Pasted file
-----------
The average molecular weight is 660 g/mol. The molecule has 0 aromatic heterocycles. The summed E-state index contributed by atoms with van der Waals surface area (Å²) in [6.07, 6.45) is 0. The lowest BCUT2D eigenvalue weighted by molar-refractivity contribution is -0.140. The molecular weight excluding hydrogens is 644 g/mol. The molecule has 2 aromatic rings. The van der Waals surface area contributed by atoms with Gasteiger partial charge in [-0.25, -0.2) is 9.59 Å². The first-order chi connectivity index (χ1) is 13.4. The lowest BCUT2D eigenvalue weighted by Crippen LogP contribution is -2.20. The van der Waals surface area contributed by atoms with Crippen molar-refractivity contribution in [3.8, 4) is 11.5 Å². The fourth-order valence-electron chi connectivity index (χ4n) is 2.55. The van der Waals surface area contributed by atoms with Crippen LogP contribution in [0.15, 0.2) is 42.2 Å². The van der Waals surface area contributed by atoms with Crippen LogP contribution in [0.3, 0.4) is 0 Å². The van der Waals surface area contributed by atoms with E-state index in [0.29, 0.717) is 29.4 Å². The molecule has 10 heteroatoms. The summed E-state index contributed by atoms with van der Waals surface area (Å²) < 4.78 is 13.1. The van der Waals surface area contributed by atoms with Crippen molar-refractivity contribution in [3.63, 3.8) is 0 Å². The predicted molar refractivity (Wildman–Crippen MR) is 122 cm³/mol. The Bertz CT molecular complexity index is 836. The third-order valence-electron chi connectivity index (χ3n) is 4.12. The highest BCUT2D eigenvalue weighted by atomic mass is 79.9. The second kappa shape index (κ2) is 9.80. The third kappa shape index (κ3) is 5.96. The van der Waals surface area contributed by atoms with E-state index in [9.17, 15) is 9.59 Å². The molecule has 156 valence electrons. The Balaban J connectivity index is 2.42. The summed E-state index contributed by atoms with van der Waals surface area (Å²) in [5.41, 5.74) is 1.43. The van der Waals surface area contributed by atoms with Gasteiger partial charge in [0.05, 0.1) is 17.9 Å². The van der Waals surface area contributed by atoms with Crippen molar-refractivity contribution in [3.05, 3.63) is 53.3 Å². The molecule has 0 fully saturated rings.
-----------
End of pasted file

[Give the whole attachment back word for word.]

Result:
The average molecular weight is 660 g/mol. The molecule has 0 aromatic heterocycles. The summed E-state index contributed by atoms with van der Waals surface area (Å²) in [6.07, 6.45) is 0. The lowest BCUT2D eigenvalue weighted by molar-refractivity contribution is -0.140. The molecular weight excluding hydrogens is 644 g/mol. The molecule has 2 aromatic rings. The van der Waals surface area contributed by atoms with Gasteiger partial charge in [-0.25, -0.2) is 9.59 Å². The first-order chi connectivity index (χ1) is 13.4. The lowest BCUT2D eigenvalue weighted by Crippen LogP contribution is -2.20. The van der Waals surface area contributed by atoms with Crippen molar-refractivity contribution in [3.8, 4) is 11.5 Å². The fourth-order valence-electron chi connectivity index (χ4n) is 2.55. The van der Waals surface area contributed by atoms with Crippen LogP contribution in [0.15, 0.2) is 42.2 Å². The van der Waals surface area contributed by atoms with Crippen LogP contribution in [0.3, 0.4) is 0 Å². The van der Waals surface area contributed by atoms with E-state index in [0.29, 0.717) is 29.4 Å². The molecule has 10 heteroatoms. The summed E-state index contributed by atoms with van der Waals surface area (Å²) < 4.78 is 13.1. The van der Waals surface area contributed by atoms with Crippen molar-refractivity contribution in [3.63, 3.8) is 0 Å². The predicted molar refractivity (Wildman–Crippen MR) is 122 cm³/mol. The Bertz CT molecular complexity index is 836. The third-order valence-electron chi connectivity index (χ3n) is 4.12. The highest BCUT2D eigenvalue weighted by atomic mass is 79.9. The second kappa shape index (κ2) is 9.80. The third kappa shape index (κ3) is 5.96. The van der Waals surface area contributed by atoms with E-state index in [9.17, 15) is 9.59 Å². The molecule has 156 valence electrons. The Balaban J connectivity index is 2.42. The summed E-state index contributed by atoms with van der Waals surface area (Å²) in [5.41, 5.74) is 1.43. The van der Waals surface area contributed by atoms with Gasteiger partial charge in [0.05, 0.1) is 17.9 Å². The van der Waals surface area contributed by atoms with Crippen molar-refractivity contribution in [3.05, 3.63) is 53.3 Å². The molecule has 0 fully saturated rings.